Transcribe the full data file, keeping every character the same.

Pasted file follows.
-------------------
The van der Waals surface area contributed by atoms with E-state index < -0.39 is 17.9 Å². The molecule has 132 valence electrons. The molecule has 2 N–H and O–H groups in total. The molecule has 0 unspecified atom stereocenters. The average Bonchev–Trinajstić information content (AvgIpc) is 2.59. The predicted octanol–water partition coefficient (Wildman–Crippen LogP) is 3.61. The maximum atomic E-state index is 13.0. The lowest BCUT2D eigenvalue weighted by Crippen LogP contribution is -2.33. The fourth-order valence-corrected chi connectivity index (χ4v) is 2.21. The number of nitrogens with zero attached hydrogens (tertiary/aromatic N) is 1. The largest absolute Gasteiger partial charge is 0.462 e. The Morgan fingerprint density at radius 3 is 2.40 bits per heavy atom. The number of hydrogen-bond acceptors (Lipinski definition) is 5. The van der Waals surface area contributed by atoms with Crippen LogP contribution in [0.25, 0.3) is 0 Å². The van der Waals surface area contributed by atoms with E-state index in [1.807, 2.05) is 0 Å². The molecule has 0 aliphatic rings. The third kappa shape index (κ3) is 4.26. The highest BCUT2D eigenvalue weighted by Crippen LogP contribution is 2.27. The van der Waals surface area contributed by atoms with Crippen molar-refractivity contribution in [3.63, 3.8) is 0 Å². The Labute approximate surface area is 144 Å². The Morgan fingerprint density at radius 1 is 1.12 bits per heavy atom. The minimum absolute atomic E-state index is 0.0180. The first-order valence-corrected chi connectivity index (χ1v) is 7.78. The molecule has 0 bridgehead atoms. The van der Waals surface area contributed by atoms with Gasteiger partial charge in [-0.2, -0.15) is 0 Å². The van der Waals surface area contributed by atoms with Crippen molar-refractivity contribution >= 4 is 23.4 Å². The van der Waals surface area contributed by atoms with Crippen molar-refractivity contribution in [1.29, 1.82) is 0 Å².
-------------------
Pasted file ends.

The van der Waals surface area contributed by atoms with E-state index < -0.39 is 17.9 Å². The molecule has 132 valence electrons. The molecule has 2 N–H and O–H groups in total. The molecule has 0 unspecified atom stereocenters. The average Bonchev–Trinajstić information content (AvgIpc) is 2.59. The predicted octanol–water partition coefficient (Wildman–Crippen LogP) is 3.61. The maximum atomic E-state index is 13.0. The lowest BCUT2D eigenvalue weighted by Crippen LogP contribution is -2.33. The fourth-order valence-corrected chi connectivity index (χ4v) is 2.21. The number of nitrogens with zero attached hydrogens (tertiary/aromatic N) is 1. The largest absolute Gasteiger partial charge is 0.462 e. The Morgan fingerprint density at radius 3 is 2.40 bits per heavy atom. The number of hydrogen-bond acceptors (Lipinski definition) is 5. The van der Waals surface area contributed by atoms with Crippen LogP contribution in [0.25, 0.3) is 0 Å². The van der Waals surface area contributed by atoms with E-state index in [1.807, 2.05) is 0 Å². The molecule has 0 aliphatic rings. The third kappa shape index (κ3) is 4.26. The highest BCUT2D eigenvalue weighted by Crippen LogP contribution is 2.27. The van der Waals surface area contributed by atoms with Crippen molar-refractivity contribution in [3.63, 3.8) is 0 Å². The Labute approximate surface area is 144 Å². The Morgan fingerprint density at radius 1 is 1.12 bits per heavy atom. The minimum absolute atomic E-state index is 0.0180. The first-order valence-corrected chi connectivity index (χ1v) is 7.78. The molecule has 0 bridgehead atoms. The van der Waals surface area contributed by atoms with Gasteiger partial charge in [-0.2, -0.15) is 0 Å². The van der Waals surface area contributed by atoms with Crippen molar-refractivity contribution >= 4 is 23.4 Å². The van der Waals surface area contributed by atoms with Crippen molar-refractivity contribution in [1.29, 1.82) is 0 Å².